But the animal most abundant in this untouched environment is the seal. You can watch seal pups playing or surfing the waves, providing enough opportunities to take photographs. 

More adventurous tourists can even walk to Mutton Cove or check out Godrevy lighthouse, which brings us to the biggest attraction at Hell’s Mouth – its walking trails.

Walking Trails

Hikers and trekkers love the trails dotted around Hell’s Mouth, and we have shortlisted the popular ones below –

1. Hell’s Mouth To Godrevy

This is one of the most well-known routes that pass through the high cliffs up to Navax Head. You will cross several north-facing coves and steep paths, so carry a backpack with all the essentials. 

The destination is Mutton Cove. After walking through the heathland reserve and going around Godrevy, head to catch stunning views of the lighthouse. After turning inland, you will also encounter multiple small coves and the Red River Valley. 

Returning to Hell’s Mouth is even more scenic, as you must use the narrow path to Gwealavellan cross and follow a path through a wooded valley. Overall, you get jaw-dropping visuals of the rugged cliffs, seals lazing on the coast, Godrevy’s sandy beach, and many wildlife species.

2. Portreath To Hell’s Mouth

Another scenic route is Portreath to Hell’s Mouth, with rocky cliffs, sandy beaches, and quiet coves. The best part is that compared to the earlier route, you will find many colourful flowers on this path in summer. 

Some abundant floral species are Yellow Rattle, Primroses, vanilla-scented and bright-yellow Gorse, and Sheep’s Bit Scabious. You will be fascinated to know this is where the cliff fall happened, and now it has been declared an Area Of Outstanding Natural Beauty.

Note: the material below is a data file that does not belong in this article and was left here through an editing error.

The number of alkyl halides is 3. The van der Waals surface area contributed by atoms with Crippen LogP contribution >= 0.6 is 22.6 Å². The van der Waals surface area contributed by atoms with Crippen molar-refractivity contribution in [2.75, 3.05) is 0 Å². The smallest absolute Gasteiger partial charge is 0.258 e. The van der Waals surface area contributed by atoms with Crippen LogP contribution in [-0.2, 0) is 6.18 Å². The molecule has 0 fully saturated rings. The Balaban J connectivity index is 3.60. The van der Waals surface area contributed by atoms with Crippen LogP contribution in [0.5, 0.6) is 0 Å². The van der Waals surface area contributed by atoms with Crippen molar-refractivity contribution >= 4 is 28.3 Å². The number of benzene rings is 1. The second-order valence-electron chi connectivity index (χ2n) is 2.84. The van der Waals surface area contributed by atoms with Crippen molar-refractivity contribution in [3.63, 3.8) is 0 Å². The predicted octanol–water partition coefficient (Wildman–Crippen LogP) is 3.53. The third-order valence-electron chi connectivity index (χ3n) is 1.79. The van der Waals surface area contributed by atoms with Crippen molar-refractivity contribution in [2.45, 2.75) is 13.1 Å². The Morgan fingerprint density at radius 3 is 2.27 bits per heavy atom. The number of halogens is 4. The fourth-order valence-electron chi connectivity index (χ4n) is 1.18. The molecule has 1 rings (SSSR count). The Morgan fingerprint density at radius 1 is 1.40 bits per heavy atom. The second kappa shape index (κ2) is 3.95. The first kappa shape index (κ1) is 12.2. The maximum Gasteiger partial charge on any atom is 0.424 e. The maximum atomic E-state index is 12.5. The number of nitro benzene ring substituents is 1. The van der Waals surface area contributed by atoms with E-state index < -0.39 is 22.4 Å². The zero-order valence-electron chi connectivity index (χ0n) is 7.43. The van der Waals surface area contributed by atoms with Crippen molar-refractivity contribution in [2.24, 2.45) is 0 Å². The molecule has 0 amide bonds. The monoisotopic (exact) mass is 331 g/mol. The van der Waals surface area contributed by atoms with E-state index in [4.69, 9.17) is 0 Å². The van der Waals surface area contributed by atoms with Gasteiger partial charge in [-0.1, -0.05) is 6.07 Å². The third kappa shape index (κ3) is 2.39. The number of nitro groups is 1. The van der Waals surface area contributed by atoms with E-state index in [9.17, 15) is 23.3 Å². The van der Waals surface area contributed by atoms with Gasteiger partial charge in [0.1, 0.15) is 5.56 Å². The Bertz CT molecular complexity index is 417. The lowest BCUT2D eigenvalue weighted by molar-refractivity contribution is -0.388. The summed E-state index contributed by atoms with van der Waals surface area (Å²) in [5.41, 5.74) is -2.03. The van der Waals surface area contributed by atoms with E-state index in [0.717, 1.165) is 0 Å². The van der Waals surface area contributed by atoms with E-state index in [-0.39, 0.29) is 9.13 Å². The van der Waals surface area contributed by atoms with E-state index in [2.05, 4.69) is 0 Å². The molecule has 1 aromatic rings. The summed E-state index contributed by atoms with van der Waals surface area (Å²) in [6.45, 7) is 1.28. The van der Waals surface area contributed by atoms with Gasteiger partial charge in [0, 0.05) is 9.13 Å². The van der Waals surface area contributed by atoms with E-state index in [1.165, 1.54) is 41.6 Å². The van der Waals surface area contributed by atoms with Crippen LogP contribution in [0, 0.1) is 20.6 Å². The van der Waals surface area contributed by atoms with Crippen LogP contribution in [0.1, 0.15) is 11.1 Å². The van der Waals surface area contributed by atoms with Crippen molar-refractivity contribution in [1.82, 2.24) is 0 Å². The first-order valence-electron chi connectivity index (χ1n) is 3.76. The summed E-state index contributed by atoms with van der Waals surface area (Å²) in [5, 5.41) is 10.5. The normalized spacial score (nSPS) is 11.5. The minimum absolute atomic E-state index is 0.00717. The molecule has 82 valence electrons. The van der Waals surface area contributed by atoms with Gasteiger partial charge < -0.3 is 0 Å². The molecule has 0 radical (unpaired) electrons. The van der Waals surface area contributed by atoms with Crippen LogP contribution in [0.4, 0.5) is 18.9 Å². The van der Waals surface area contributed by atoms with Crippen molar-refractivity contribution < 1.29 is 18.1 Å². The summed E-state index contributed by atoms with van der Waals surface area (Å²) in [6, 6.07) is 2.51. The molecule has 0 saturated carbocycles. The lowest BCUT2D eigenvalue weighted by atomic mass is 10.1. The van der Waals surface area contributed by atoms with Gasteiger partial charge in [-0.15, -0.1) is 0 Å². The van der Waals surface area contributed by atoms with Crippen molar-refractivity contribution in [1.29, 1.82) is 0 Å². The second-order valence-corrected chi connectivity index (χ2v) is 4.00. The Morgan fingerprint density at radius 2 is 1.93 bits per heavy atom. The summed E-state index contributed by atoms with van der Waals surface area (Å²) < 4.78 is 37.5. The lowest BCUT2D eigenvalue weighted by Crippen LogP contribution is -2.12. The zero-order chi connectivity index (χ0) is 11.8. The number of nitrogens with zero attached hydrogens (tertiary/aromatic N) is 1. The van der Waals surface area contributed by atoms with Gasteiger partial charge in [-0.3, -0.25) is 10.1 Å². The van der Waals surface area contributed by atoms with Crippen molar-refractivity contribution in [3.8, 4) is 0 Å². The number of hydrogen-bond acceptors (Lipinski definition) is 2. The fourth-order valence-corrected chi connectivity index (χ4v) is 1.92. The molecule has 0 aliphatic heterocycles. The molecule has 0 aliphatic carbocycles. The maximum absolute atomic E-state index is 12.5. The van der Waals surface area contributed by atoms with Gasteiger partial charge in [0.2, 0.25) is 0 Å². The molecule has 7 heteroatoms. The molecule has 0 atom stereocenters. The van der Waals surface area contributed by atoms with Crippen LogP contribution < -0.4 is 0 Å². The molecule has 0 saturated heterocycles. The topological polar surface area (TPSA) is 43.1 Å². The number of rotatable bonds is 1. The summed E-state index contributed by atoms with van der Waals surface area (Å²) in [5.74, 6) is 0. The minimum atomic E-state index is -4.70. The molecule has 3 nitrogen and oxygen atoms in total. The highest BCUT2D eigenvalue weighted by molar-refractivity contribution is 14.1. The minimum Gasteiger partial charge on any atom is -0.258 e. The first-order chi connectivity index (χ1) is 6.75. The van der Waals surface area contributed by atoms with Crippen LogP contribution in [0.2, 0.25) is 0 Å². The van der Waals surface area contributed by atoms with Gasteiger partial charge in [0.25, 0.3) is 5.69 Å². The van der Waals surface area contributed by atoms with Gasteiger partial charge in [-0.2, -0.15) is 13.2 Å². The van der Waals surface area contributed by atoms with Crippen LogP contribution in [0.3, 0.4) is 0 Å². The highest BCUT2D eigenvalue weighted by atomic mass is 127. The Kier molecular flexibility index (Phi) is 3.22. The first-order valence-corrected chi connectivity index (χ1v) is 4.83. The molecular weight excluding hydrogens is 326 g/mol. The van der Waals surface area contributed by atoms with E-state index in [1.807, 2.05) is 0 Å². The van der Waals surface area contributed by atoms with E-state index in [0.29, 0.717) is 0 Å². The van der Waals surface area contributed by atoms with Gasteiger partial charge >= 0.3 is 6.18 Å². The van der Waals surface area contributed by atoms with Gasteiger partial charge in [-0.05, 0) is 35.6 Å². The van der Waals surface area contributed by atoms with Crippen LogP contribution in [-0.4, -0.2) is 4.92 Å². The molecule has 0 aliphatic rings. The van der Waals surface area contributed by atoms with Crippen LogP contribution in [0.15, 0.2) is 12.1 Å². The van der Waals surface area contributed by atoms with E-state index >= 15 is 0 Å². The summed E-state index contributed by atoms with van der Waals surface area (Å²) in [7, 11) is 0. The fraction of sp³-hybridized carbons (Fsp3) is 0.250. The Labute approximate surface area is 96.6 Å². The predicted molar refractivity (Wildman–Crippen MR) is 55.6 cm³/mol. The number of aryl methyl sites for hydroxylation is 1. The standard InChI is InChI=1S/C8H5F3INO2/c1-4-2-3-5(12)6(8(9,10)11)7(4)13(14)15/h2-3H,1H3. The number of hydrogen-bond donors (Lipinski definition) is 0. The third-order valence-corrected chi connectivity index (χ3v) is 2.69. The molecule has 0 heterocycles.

If you are driving, we suggest leaving the car behind Portreath Beach and walking up Western Hill. Once you make it up the hill, you will get a magnificent view of Portreath Beach behind you, Gull Rock in front, and Western Cove and Smuggler’s Cove lying below.

Other interesting and majestic spots that you will cover on the way include – 

  • Ralph’s Cupboard
  • Carvannel Downs
  • Porthcadjack Cove
  • Samphire Island
  • Mirrose Well Cove
  • Basset’s Cove
  • A monument dedicated to Francis Basset
  • Crane Island
  • Greenbank Cove 
  • Reskajeage Downs
  • Deadman’s Cove
  • North Cliffs
  • Derrick Cove
  • Hudder Down and Hudder Cove

Hell’s Mouth- Does It Live Up To The Hype?

Although the beauty of many places is blown out of proportion, Hell’s Mouth does live up to expectations. There are lots to see on this scenic side of the county, from playful seals to dangerous cliffs and endless sandy beaches.

The best part is that Hell’s Mouth is ideal for relaxing with family and friends because it’s peaceful and quiet. You can hang out in the cafe or explore its many wonderful trails to have the experience of a lifetime! 

About The Author


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James is a writer who is a self-confessed kitchenware and coffee nerd and a strong advocate of Sundays, good butter, and warm sourdough.